This installment of Taste crosses multiple national borders and takes on an entire region. My justification is twofold: first because the area in question was not so long ago organized as the single state of Yugoslavia, and second because someone asked me to do it. A customer planning a trip called my shop and said she and her friends wanted some relevant reading recommendations both from and about Slovenia, Croatia, and points beyond. And thus our virtual journey begins.
Probably the most noted Slovenian fiction writer is Drago Jančar, who has published any number of highly literary novels. Heavy going for some, but always interesting and rewarding. One example is his The Tree With No Name, which shifts back and forth in time between Slovenia’s post-communist present and its Nazi-occupied past. Forbidden Bread is a memoir by an American expatriate, Erica Debeljak, which tells of her experience falling for a Slovenian poet and joining him in his native land. It’s the perfect accompaniment for my actual group of tourists, but also for armchair travelers back home.
Also of interest is Going Places: Slovenian Women’s Stories on Migration, true stories of women who were part of the Slovenian diaspora.
Books of Croatia
Something by Dubravka Ugrešić is a must. She’s written much fiction and many essays that deal with the confusion and cultural dislocation caused by the breakup of Yugoslavia, and she’s excellent in both genres. Try either her novel The Ministry of Pain or her essay collection Europe in Sepia. Or both, really.
There’s also a very good Traveler’s History of Croatia to pore over, and a couple of wonderful novels by Americans: The Tiger’s Wife by Téa Obreht is both grittily real and magically inventive, and Girl at War by Sara Novic is equally good.
Other Balkan Books
Rebecca West’s magisterial travelogue Black Lamb and Grey Falcon goes back several decades, but it’s still the standard study of this region. Even if you never plan to go there, it’s the perfect book to leave on your nightstand and dip into regularly–it can sustain a reader for years. (I did a brief writeup of it on my bookstore’s blog last summer.) A less imposing, less immersive, but still excellent general history is Balkan Ghosts by Robert Kaplan.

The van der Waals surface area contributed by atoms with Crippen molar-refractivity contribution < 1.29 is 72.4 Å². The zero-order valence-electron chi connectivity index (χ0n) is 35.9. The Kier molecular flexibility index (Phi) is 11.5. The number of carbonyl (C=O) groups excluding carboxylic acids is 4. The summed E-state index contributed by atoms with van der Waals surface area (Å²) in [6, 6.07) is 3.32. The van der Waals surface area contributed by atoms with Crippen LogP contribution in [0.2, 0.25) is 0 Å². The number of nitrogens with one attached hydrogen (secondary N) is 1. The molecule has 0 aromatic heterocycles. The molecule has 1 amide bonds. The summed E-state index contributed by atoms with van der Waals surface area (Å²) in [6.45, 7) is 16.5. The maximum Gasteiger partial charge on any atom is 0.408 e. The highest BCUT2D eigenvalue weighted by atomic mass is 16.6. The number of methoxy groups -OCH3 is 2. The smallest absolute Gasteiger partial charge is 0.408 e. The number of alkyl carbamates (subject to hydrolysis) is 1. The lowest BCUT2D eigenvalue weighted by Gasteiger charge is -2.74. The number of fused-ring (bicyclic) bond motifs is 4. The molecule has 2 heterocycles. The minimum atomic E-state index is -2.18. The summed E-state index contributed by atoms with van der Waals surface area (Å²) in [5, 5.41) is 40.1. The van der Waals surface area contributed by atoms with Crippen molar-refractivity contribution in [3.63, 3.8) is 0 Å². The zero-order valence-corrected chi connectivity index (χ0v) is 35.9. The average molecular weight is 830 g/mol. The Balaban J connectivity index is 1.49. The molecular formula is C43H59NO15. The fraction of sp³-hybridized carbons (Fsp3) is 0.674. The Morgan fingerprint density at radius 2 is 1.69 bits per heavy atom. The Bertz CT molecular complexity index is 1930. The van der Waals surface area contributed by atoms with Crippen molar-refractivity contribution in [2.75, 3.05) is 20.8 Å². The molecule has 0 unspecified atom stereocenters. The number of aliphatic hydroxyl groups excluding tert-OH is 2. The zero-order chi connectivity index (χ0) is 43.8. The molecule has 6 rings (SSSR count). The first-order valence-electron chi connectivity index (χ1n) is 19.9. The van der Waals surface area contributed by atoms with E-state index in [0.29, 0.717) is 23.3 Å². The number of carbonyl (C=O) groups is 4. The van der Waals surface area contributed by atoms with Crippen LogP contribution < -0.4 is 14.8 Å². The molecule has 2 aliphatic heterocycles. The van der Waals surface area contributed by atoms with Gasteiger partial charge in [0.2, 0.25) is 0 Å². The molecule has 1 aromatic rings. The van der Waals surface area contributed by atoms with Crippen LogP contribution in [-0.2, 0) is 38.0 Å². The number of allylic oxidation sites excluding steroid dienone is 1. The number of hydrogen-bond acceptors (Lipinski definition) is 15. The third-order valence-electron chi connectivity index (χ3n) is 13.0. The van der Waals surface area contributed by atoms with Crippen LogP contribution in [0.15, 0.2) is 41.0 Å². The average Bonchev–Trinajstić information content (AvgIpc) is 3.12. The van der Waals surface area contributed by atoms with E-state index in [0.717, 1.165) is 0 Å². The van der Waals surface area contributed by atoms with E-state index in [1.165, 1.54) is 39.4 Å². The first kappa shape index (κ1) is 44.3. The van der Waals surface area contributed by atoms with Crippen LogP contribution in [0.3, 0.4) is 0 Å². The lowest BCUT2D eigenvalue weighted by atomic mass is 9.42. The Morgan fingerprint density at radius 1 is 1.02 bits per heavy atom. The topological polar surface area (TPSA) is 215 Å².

Aleksandar Hemon comes from what is now technically Bosnia, but he writes beautifully about his Yugoslavian youth and the region in general. His memoir The Book of My Lives is characteristic here, as is his substantial body of fiction, both short stories and novels. It’s worth exploring the fiction of Serbian Danilo Kiš and Bosnian Ivo Andrić as well.
One of the culinary delights of the Balkans is ćevapi, a spiced meat dish made with lamb, pork, or beef. Each of the many cultures present in the region has its own variation on the recipe, and each would no doubt insist that theirs is the definitive version, which is great news for travelers. It just means more flavors to taste. A meal of ćevapi is usually served with a flatbread called lepinja, a sort of fluffier pita, and a spicy red bell pepper relish sometimes known as “Serbian caviar” but officially called ajvar.
You can save yourself some airfare if you live anywhere near Portland, which boasts multiple restaurants where you can sample all this. Thanks to an invitation from a friend of Montenegrin extraction, I can personally vouch for the pleasure of taking in a soccer game at the 442 over a plate of ćevapi.
The most important musical group in the Balkans during the late 1970s and early ’80s was probably Šarlo Akrobata, a post-punk trio that took its name from the Serbo-Croat translation for “Charlie Chaplin.” You can easily imagine them sharing a bill with better known English bands such as The Jam, The Specials, or Madness.
It isn’t fair to judge a place by its Eurovision entries, but facts are facts, and it’s part of the historical record that Riva, a band hailing from what is now Croatia, won the 1989 Eurovision song contest, representing all of Yugoslavia with “Rock Me.” That the country would soon thereafter be torn apart by sectarian violence is surely a coincidence.
A somewhat more authentic sonic experience can be found in the music of Brina. The band combines modern arrangements with traditional instrumentation (is that a cimbalom I hear?) to produce a sound that wouldn’t be out of place on its own PBS fundraising showcase.
Combination seems to be the name of the game in the Balkans. Musicians there draw on Slavic, Turkish, Greek, Jewish, Germanic, and especially Romany influences, and all of those can be heard in the brassy funk of Inspector Gadje. Its members come from all over, but they’re based on the American West Coast (hence the use of the Romany word gadje, meaning “outsider,” in their name).
Don’t worry if you can’t get down to California to catch their act, because even closer to home there’s Balkan Night Northwest, an annual music festival in Seattle. The next event is supposed to be held on March 5th and 6th of 2016.
Southeastern Europe has another, more permanent outpost in the Pacific Northwest in the form of Kultur Shock, a band led by singer and songwriter Gino Srdjan Yevdjevich, a former Yugoslav pop star turned anarchist who escaped the wars of the early ’90s and emigrated to the United States with the sponsorship of Joan Baez, of all people. The group was first formed as an electro-folk quartet, but with some pushing from the likes of Nirvana bassist Krist Novoselic (himself the child of Croatian immigrants), Yevdjevich reformed the band as a rock outfit. Seattle is their base, but they tour extensively throughout Europe with their ear-bleeding (in a good way) Balkans-meet-Black Sabbath blend. One of their most recent songs suggests that it doesn’t matter where you come from or where you are, “Home” is as much a state of mind as anything. In other words, the Balkans are all around us.